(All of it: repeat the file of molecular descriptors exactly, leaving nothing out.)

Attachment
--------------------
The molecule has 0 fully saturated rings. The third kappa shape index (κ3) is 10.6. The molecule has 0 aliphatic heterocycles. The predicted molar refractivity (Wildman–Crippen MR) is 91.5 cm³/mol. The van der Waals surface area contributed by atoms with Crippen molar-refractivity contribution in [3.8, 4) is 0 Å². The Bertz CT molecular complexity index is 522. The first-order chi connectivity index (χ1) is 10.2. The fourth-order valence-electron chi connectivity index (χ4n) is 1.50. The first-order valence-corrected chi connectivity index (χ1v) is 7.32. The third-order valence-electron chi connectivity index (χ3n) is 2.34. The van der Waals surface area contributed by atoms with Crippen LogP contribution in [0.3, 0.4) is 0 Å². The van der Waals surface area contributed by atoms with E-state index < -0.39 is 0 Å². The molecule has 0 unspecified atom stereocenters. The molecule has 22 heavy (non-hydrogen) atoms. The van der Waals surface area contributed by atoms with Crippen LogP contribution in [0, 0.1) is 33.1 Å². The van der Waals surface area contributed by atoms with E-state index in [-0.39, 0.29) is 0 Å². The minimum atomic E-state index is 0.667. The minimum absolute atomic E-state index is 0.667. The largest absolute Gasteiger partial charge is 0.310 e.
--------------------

The molecule has 0 fully saturated rings. The third kappa shape index (κ3) is 10.6. The molecule has 0 aliphatic heterocycles. The predicted molar refractivity (Wildman–Crippen MR) is 91.5 cm³/mol. The van der Waals surface area contributed by atoms with Crippen molar-refractivity contribution in [3.8, 4) is 0 Å². The Bertz CT molecular complexity index is 522. The first-order chi connectivity index (χ1) is 10.2. The fourth-order valence-electron chi connectivity index (χ4n) is 1.50. The first-order valence-corrected chi connectivity index (χ1v) is 7.32. The third-order valence-electron chi connectivity index (χ3n) is 2.34. The van der Waals surface area contributed by atoms with Crippen LogP contribution in [0.3, 0.4) is 0 Å². The van der Waals surface area contributed by atoms with E-state index < -0.39 is 0 Å². The molecule has 0 unspecified atom stereocenters. The molecule has 22 heavy (non-hydrogen) atoms. The van der Waals surface area contributed by atoms with Crippen LogP contribution in [0, 0.1) is 33.1 Å². The van der Waals surface area contributed by atoms with E-state index in [-0.39, 0.29) is 0 Å². The minimum atomic E-state index is 0.667. The minimum absolute atomic E-state index is 0.667. The largest absolute Gasteiger partial charge is 0.310 e.